by guest contributor Jen Chau, originally published at The Time Is Always Right…
Not even the most well-designed and sparkly lunchbox could have emotionally prepared me for my first week of school. I guess what works as a kid doesn’t always translate to adulthood. Here you will find stories from my first week, but I also give you some flashbacks that span my whole first term — January through June.
Once I was accepted into the New York City Teaching Fellows, I was given the opportunity to start in an earlier class (in January 2002), rather than starting in June. The earlier cohort (around 30 of us) would all be assigned to Special Ed classes. Even though I thought I would be starting my training during the summer, I was excited by the prospect of serving New York City’s most “needy” population of students. The program was intense and time-consuming, but for the purposes of this post, I will merely offer you flashes of my experience. A scene here, a scene there…flashes of what was most striking to me.
Flash 1: Our date with destiny. I mean…the principal.
After a few weeks of training, we were all assigned to specific schools within District 75 (“the Special Ed District). Along with two of my fellow cohort members, I was placed in a school in the North Bronx that had a few different sites. During our first day there, we met with the principal and we observed classes. Our meeting with the principal looked like this:
Principal: So, I’d like to get to know you…talk a little bit about your experience, where you came from, etc.
Me + Cohort friends: Blah blah blah good stuff blah blah blah…
Principal: Great, and what are your hobbies? What do you like to do when you’re not at work?
Cohort friend 1: I am really interested in computers. I like to surf online, learn new programs, etc.
Cohort friend 2: I am into literature and reading.
Me: I like to cook, but I am into anything that involves making things by hand — I like drawing, photo, art.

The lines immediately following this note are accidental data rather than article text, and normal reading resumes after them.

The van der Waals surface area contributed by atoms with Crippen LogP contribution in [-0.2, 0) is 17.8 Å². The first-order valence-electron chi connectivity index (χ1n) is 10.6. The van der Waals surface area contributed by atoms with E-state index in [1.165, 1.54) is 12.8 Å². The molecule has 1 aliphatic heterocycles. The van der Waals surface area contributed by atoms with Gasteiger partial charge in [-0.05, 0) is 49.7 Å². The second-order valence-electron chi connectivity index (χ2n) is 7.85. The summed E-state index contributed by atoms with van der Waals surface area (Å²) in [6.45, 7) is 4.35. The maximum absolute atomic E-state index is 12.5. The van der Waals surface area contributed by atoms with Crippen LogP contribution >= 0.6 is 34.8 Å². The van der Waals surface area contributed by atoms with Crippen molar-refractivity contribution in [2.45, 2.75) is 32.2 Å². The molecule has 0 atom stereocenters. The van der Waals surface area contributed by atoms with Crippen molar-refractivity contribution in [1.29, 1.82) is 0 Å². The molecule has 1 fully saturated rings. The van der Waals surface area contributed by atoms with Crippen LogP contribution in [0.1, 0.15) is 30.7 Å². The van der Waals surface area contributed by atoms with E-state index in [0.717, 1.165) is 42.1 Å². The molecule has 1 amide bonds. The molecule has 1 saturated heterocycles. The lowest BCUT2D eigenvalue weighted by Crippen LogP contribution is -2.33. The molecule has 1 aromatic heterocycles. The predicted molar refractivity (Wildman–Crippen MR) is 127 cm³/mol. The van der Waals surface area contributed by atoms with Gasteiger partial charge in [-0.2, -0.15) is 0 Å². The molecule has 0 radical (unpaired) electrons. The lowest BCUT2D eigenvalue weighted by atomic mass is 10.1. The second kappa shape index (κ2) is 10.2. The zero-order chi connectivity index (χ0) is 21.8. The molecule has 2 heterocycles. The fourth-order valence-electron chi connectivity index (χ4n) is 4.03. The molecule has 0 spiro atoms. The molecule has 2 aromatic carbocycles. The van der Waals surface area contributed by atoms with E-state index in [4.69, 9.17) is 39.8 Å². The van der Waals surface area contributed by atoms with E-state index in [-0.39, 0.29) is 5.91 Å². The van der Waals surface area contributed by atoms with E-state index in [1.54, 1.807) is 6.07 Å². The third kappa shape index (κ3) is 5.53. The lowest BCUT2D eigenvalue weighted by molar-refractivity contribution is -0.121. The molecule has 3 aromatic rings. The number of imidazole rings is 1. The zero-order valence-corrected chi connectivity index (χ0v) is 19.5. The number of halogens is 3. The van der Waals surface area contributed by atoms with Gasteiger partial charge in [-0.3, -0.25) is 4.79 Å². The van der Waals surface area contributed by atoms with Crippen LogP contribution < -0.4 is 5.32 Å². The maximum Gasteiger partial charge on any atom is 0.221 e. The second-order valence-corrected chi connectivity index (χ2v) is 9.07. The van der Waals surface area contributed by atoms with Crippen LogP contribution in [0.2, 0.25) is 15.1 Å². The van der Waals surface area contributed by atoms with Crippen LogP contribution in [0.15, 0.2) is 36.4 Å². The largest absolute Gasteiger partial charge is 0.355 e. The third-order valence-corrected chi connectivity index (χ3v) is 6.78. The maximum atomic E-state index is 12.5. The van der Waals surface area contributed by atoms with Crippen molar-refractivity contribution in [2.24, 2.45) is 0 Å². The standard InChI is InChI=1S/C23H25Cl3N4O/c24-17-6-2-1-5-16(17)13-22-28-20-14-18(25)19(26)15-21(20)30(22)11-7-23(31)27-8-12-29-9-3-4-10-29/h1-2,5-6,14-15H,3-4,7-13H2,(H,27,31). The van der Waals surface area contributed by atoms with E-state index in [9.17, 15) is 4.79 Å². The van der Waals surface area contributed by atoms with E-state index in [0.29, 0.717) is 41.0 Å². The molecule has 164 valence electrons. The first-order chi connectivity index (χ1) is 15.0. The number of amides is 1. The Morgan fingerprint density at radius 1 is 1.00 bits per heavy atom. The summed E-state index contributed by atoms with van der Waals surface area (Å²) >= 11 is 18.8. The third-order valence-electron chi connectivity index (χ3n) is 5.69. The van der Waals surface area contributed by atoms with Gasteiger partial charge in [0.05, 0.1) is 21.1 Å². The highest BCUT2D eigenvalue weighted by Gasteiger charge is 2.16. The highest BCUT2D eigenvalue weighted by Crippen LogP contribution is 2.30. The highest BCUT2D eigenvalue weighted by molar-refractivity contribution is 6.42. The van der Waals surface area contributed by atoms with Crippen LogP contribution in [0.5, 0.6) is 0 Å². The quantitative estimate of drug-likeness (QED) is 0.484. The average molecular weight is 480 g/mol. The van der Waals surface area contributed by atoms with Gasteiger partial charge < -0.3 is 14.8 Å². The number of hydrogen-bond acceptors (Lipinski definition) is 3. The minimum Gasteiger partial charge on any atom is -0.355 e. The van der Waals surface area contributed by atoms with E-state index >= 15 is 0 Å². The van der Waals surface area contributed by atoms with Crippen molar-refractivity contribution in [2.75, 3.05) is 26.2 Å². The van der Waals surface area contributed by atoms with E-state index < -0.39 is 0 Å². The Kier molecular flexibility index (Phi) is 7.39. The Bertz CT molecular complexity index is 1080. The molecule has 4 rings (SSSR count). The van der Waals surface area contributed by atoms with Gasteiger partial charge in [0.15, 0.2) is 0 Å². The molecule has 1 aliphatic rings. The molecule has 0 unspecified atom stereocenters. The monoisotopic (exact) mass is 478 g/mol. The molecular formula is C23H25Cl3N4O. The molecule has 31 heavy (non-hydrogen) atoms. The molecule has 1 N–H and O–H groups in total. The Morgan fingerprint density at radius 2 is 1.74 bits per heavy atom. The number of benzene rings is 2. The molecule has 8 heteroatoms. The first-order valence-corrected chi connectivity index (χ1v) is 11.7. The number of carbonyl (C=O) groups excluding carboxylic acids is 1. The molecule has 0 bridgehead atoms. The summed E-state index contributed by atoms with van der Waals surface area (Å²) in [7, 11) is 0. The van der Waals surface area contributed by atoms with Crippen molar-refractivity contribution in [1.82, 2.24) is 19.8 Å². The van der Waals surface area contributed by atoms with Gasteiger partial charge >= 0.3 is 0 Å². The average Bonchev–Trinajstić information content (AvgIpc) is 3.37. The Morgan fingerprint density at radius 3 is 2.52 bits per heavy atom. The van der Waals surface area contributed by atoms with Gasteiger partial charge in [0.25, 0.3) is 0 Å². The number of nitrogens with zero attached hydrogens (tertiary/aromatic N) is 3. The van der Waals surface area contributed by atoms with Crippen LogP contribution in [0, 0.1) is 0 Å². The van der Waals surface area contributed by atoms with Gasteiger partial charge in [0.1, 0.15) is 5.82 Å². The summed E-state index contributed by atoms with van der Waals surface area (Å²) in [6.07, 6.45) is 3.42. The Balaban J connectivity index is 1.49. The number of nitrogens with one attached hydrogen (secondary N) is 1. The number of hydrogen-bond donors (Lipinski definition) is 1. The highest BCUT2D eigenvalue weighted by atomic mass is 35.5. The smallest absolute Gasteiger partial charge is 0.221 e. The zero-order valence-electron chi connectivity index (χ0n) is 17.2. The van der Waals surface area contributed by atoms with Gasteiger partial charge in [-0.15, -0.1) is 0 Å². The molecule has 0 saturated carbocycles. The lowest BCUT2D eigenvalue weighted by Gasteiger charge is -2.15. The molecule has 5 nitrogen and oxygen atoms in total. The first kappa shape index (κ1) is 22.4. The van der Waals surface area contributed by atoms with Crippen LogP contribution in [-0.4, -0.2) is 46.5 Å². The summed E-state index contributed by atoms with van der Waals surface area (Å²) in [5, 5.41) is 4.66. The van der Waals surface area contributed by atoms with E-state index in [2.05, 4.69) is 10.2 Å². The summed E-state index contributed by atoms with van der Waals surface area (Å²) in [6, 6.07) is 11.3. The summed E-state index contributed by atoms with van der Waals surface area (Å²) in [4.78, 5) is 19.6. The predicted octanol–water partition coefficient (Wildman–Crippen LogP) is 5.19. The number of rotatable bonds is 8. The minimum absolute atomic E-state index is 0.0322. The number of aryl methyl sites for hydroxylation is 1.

……..and POOF! Just like that….
Principal waves hand over the 3 unsuspecting, slightly prepared teachers and turns them into:
POOF! The Computer teacher! (and out of the smoke emerges Cohort friend 1 with a mouse and its limp cord in hand)…
POOF! The Drama teacher! (out of similar smoke…Cohort friend 2 with an unwieldy, dusty set of Shakespeare plays in hand)
and…POOF! The Art teacher! (the smoke is truly thick now…me, with a packet of faded blue construction paper and pack of broken crayons in hand — ok, no joke, the day that I taught my first class, this really was all I was actually tooled with…)
One might argue that it wasn’t the best way to determine our assignments, but it happened so quickly that it almost seemed to make sense.
At first, I was truly disappointed. I wanted to teach English or Math, a core subject with which the children would really need support. But, I didn’t really have a choice, so I decided to make the best of it and started to think creatively about what I would do…which was actually a good idea since I was now the art teacher for 3 different schools (which amounted to about 200 children, kindergarteners through 8th graders). Find out how I got creative in part 3 of this series…
Flash 2: Marble notebooks to the head.
I’m sad to say that in the very first class I observed, I witnessed staff-on-student abuse. This was a class of about 8 autistic children, with one teacher. When I entered, they were all copying the day’s assignment straight from the board. I can’t completely remember how old they were, but I think somewhere around 7 or 8 years old. The children were quietly seated at a large semicircle table and working diligently. The teacher was going around and looking at their work, but she kept returning to one student in particular. The first time she approached him, she picked up his notebook, yelled, “Write on the line! What the hell is wrong with you?” and slammed his book back down on the desk. “Do it again!” she demanded. He started over, and a minute later, she returned, picked up his marble notebook, and once again, displeased, closed the book and slammed it down — but this time on his head. I couldn’t believe what I was seeing. She ripped out the page he was working on and threw the book back down to him. Besides the mere fact that she had hit a student, one other thing had disturbed me. She didn’t hesitate to do this with a brand new teacher in the room (she actually hit him a second time, even harder). What did this say about the situation? Her? The school? (Well, I would learn quickly…) Find out what I did after observing this class in part 3 of this series…